From UBC Wiki

Authors: Zhihang (George) Zhang, Spencer Yao

What is the problem?

Dota 2 is a multiplayer online battle arena (MOBA) video game that is known for its steep learning curve and complex mecahnics. Part of its complexity comes from the sheer number of heros and their abilities. We want to implement a program that can help players pick heros based on certain criteria.


- "What is a melee hero that counters ...?"

- "What is a strength ranged hero that synergizes with ...?"

- "Does meepo counter anti-mage?"

What is the something extra?

- In addition to hero attribute and attack type, we incorporated hero roles (disabler/nuker/support etc.) into the query.

- We extended the definition of modifying phrase to allow multiple modifying phrases connected with "and". This allows user to ask questions such as "What is a hero that counters anti-mage and synergizes with io?"

- We also wrote a python script that scrapes the hero info from Dota 2 Wiki and generates prolog files. This helps us obtain the raw data faster and keep it up-to-date.

What did we learn from doing this?

In comparison to Haskell, Prolog offered a wide variety of different approaches to tackling the same problems. For our particular project, we found that Prolog offered some unique abilities that worked better than Haskell in addition to some interesting, unforeseen challenges.

Firstly, in regards to parsing user inputs and language processing, Prolog was much easier to accommodate than Haskell. This was in part due to how Prolog doesn't require additional libraries, or, in the event that one tries to build their own implementation, doesn't require the developer to constantly worry about types, where noun and verb phrases are along with what the subject/object of a sentence is. We were able to quite easily build upon what we had learned in the lectures to extend our language processing model to accommodate more complex queries like "What is a hero that counters anti-mage and synergizes with io?" - something that would've been much more difficult in Haskell.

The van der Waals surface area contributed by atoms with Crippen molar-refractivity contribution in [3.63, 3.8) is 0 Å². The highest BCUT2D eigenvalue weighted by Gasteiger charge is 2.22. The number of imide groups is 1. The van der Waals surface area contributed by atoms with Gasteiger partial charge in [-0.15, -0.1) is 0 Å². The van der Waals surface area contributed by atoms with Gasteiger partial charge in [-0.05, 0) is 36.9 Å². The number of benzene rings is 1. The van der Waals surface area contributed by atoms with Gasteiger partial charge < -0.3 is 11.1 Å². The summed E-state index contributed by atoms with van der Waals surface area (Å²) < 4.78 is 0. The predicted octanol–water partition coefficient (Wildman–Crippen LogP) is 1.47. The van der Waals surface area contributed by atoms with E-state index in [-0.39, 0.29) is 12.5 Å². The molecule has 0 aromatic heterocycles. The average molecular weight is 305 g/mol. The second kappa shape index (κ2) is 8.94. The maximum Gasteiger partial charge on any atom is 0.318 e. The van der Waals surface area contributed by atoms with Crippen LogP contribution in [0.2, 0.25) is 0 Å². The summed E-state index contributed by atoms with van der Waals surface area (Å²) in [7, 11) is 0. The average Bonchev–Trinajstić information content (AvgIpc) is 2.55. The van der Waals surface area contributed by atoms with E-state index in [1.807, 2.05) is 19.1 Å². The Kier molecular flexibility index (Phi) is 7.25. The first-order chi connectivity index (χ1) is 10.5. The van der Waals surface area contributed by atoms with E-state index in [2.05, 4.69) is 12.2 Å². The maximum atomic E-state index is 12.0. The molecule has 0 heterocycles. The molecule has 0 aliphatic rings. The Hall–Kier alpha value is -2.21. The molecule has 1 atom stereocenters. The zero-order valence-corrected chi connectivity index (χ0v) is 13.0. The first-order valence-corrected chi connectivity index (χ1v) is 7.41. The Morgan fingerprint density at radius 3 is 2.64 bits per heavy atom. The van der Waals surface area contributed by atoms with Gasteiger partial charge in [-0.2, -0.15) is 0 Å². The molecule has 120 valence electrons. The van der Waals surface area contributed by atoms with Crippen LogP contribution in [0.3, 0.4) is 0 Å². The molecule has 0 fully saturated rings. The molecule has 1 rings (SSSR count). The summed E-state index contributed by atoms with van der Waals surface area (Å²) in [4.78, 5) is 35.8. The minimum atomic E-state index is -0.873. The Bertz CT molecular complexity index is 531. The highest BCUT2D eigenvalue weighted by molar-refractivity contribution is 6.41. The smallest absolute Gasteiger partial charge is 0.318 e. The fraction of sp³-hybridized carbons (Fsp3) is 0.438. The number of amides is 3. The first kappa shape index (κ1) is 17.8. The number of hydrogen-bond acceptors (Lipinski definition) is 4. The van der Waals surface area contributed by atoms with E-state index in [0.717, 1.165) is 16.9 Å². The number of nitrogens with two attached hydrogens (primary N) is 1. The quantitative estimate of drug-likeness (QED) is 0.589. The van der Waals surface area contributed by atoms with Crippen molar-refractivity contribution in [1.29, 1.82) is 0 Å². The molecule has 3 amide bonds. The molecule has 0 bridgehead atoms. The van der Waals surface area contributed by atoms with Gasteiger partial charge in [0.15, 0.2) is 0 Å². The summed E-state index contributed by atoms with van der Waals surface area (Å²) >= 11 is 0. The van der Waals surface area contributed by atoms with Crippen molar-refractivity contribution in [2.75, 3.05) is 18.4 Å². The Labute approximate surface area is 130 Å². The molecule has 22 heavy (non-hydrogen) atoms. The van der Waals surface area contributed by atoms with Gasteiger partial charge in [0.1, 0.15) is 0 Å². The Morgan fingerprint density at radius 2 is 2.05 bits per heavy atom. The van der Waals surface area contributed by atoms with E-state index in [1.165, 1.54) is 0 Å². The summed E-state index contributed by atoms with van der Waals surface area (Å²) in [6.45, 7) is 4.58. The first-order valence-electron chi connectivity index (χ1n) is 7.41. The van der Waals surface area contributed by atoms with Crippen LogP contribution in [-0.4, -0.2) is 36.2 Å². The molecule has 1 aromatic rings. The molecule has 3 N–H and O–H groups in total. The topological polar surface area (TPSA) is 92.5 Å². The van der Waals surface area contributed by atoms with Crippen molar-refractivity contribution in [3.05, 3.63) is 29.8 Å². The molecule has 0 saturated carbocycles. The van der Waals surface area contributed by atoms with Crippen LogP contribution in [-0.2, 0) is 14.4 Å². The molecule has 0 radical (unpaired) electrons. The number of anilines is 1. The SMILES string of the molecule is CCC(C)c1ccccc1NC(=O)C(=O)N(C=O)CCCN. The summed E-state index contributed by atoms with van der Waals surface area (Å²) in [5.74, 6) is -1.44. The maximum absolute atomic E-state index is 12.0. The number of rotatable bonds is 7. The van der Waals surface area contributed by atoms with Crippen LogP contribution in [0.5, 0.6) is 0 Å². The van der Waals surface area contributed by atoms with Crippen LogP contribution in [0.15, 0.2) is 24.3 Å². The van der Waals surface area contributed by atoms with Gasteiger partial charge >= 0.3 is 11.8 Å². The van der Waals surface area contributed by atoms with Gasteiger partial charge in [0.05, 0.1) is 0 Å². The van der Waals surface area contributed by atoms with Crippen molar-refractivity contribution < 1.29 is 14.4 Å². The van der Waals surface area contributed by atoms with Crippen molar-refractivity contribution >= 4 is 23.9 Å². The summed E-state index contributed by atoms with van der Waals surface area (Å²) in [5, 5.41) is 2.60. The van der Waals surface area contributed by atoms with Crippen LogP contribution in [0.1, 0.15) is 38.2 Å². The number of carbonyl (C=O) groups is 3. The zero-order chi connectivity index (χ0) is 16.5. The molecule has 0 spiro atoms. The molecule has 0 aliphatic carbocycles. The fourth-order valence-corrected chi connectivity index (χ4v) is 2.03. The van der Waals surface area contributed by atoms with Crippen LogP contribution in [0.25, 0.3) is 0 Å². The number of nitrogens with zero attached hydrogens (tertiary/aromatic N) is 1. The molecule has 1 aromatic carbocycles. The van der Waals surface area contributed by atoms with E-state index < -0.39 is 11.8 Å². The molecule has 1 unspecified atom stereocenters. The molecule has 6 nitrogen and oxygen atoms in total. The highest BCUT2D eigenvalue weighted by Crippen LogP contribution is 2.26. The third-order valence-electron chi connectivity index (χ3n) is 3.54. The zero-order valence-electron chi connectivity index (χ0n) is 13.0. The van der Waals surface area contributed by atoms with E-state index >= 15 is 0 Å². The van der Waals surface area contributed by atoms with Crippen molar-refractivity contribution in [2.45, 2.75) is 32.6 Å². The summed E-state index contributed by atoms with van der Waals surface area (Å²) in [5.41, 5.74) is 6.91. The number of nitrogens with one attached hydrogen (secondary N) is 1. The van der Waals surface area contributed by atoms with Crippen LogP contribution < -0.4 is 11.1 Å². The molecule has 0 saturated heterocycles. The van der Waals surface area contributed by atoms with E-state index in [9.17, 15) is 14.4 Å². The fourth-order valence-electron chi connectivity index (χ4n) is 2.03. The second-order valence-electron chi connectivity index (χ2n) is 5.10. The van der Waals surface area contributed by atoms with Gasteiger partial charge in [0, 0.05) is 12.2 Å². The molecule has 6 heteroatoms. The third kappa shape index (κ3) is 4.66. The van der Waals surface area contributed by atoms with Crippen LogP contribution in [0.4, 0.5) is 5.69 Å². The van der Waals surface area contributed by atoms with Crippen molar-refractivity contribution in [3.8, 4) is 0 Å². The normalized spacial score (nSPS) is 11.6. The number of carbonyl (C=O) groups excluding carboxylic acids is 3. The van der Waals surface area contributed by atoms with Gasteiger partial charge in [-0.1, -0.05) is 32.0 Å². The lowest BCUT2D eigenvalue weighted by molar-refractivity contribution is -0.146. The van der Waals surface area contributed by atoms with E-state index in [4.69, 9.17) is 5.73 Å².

However, Prolog was not without its difficulties. For starters, we had to manually input around 2000 lines of properties to establish our database before we got any other work done (and ultimately decided to go to the python script). Between hero types, roles, attributes, counters, and synergies, one of the defining difficulties of working with language processing and Prolog in general is that every fact about the world must be predefined in order for any meaningful output to be produced. Secondly, debugging in Prolog was nothing short of a nightmare at times, as Prolog doesn't give the user the liberty of telling them what errors occurred unless one uses the stack trace (which can easily end up being hundreds to thousands of lines).

All in all, we found Prolog to be very suitable for modeling relationships between entities and querying them. Because Prolog works on the idea of the unification of variables, it handles multiple constraints in a query elegantly and does the searching "automatically" so we don't need to write any loops explicitly. Furthermore, by creating generalizable models of language processing, we were able to take syntactically tricky English sentences and parse them into easily processable, correct formats - all while producing every possible outcome (as opposed to the first one that returns true). This is, in our opinion, a huge advantage over a case where we had to do the same project in Haskell, leading us to ultimately conclude that Prolog is wonderful for tasks involving variable search with constraints like this one.

Links to code etc